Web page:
labelFormatter: null or (fn: string -> string)
labelBoxBorderColor: color
noColumns: number
position: "ne" or "nw" or "se" or "sw"
margin: number of pixels
backgroundColor: null or color
backgroundOpacity: number in 0.0 - 1.0
container: null or jQuery object
The legend is generated as a table with the data series labels and
small label boxes with the color of the series. If you want to format
the labels in some way, e.g. make them to links, you can pass in a
function for "labelFormatter". Here's an example that makes them
labelFormatter: function(label) {
return '<a href="' + label + '">' + label + '</a>';
"noColumns" is the number of columns to divide the legend table into.
"position" specifies the overall placement of the legend within the
plot (top-right, top-left, etc.) and margin the distance to the plot
edge. "backgroundColor" and "backgroundOpacity" specifies the
background. The default is a partly transparent auto-detected
If you want the legend to appear somewhere else in the DOM, you can
specify "container" as a jQuery object to put the legend table into.
The "position" and "margin" etc. options will then be ignored.
Customizing the axes
xaxis, yaxis: {
label: null or string
mode: null or "time"
min: null or number
max: null or number
autoscaleMargin: null or number
labelWidth: null or number
labelHeight: null or number
ticks: null or number or ticks array or (fn: range -> ticks array)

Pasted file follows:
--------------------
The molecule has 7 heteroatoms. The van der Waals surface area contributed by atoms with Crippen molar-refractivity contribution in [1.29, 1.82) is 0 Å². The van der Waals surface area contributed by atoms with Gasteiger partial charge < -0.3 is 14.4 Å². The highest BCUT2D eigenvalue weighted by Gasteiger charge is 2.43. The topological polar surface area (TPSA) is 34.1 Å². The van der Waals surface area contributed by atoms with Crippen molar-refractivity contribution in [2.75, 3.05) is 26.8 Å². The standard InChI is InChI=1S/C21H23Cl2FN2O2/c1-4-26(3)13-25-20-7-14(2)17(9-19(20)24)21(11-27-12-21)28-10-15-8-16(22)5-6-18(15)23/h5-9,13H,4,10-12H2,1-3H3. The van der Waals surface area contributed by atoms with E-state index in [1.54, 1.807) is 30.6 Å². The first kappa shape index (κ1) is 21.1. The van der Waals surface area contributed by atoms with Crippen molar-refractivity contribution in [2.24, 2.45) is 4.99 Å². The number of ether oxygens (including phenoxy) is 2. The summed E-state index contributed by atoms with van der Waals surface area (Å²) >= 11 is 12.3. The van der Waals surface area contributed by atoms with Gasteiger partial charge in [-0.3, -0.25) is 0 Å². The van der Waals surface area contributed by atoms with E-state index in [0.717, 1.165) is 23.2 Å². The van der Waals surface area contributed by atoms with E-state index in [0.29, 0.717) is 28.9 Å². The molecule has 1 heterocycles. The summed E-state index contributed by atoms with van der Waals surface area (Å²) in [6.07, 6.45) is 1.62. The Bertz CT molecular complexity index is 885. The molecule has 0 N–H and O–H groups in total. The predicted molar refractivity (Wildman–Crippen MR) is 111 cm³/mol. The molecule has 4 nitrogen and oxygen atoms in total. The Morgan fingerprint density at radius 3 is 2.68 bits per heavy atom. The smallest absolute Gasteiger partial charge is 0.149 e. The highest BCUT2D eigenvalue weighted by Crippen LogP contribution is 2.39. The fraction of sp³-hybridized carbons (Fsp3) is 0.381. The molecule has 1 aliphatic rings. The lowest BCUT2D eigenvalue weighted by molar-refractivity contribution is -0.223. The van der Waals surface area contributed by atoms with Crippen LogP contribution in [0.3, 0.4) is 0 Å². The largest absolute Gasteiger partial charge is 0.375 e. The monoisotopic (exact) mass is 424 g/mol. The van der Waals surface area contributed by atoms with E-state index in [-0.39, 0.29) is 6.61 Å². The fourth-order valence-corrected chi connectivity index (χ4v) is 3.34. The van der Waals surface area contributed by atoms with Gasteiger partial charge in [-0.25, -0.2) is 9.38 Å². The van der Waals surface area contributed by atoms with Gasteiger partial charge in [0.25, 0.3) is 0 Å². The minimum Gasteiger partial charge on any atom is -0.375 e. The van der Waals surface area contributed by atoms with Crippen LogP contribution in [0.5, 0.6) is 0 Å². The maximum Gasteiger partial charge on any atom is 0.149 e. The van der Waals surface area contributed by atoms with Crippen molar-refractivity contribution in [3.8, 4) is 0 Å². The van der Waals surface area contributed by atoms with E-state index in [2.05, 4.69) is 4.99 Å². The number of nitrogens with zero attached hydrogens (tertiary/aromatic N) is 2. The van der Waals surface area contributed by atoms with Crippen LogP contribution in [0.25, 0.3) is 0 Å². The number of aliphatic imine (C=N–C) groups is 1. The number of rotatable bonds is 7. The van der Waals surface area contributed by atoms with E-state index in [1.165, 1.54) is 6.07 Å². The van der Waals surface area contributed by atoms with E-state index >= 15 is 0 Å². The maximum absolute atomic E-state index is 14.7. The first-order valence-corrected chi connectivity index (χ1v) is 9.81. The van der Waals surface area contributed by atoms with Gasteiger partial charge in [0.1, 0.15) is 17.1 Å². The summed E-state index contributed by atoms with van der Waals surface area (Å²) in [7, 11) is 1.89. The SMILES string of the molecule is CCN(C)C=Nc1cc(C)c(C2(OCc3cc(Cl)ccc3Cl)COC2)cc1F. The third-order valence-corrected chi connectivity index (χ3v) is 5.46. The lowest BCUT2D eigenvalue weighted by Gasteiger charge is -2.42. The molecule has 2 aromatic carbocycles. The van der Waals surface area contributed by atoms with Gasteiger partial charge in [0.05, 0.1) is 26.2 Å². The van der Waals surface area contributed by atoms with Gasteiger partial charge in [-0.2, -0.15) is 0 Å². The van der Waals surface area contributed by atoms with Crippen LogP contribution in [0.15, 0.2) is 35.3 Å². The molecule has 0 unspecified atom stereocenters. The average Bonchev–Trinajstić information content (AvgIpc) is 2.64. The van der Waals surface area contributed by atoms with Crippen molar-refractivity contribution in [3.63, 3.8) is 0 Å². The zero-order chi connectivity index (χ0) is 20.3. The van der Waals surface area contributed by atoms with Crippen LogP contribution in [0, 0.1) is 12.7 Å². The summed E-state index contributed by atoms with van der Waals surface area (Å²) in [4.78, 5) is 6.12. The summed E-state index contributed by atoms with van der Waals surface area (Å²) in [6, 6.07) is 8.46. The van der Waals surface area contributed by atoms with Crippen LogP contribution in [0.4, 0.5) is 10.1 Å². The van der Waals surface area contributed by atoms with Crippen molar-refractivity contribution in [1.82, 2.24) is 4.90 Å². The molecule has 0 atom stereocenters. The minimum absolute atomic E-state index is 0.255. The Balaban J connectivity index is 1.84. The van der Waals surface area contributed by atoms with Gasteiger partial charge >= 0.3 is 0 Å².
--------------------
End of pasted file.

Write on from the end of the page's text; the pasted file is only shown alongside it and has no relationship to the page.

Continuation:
tickSize: number or array
minTickSize: number or array
tickFormatter: (fn: number, object -> string) or string
tickDecimals: null or number
The two axes have the same kind of options. The "mode" option
determines how the data is interpreted, the default of null means as
decimal numbers. Use "time" for time series data, see the next section.
The "label" option will set an axis label for the specified axis. The
y-axis uses SVG for browsers that support it and alternate means otherwise.
The options "min"/"max" are the precise minimum/maximum value on the
scale. If you don't specify either of them, a value will automatically
be chosen based on the minimum/maximum data values.
The "autoscaleMargin" is a bit esoteric: it's the fraction of margin
that the scaling algorithm will add to avoid that the outermost points
ends up on the grid border. Note that this margin is only applied
when a min or max value is not explicitly set. If a margin is
specified, the plot will furthermore extend the axis end-point to the
nearest whole tick. The default value is "null" for the x axis and
0.02 for the y axis which seems appropriate for most cases.
"labelWidth" and "labelHeight" specifies the maximum size of the tick
labels in pixels. They're useful in case you need to align several
The rest of the options deal with the ticks.
If you don't specify any ticks, a tick generator algorithm will make
some for you. The algorithm has two passes. It first estimates how
many ticks would be reasonable and uses this number to compute a nice
round tick interval size. Then it generates the ticks.
You can specify how many ticks the algorithm aims for by setting
"ticks" to a number. The algorithm always tries to generate reasonably
round tick values so even if you ask for three ticks, you might get
five if that fits better with the rounding. If you don't want ticks,
set "ticks" to 0 or an empty array.
Another option is to skip the rounding part and directly set the tick
interval size with "tickSize". If you set it to 2, you'll get ticks at
2, 4, 6, etc. Alternatively, you can specify that you just don't want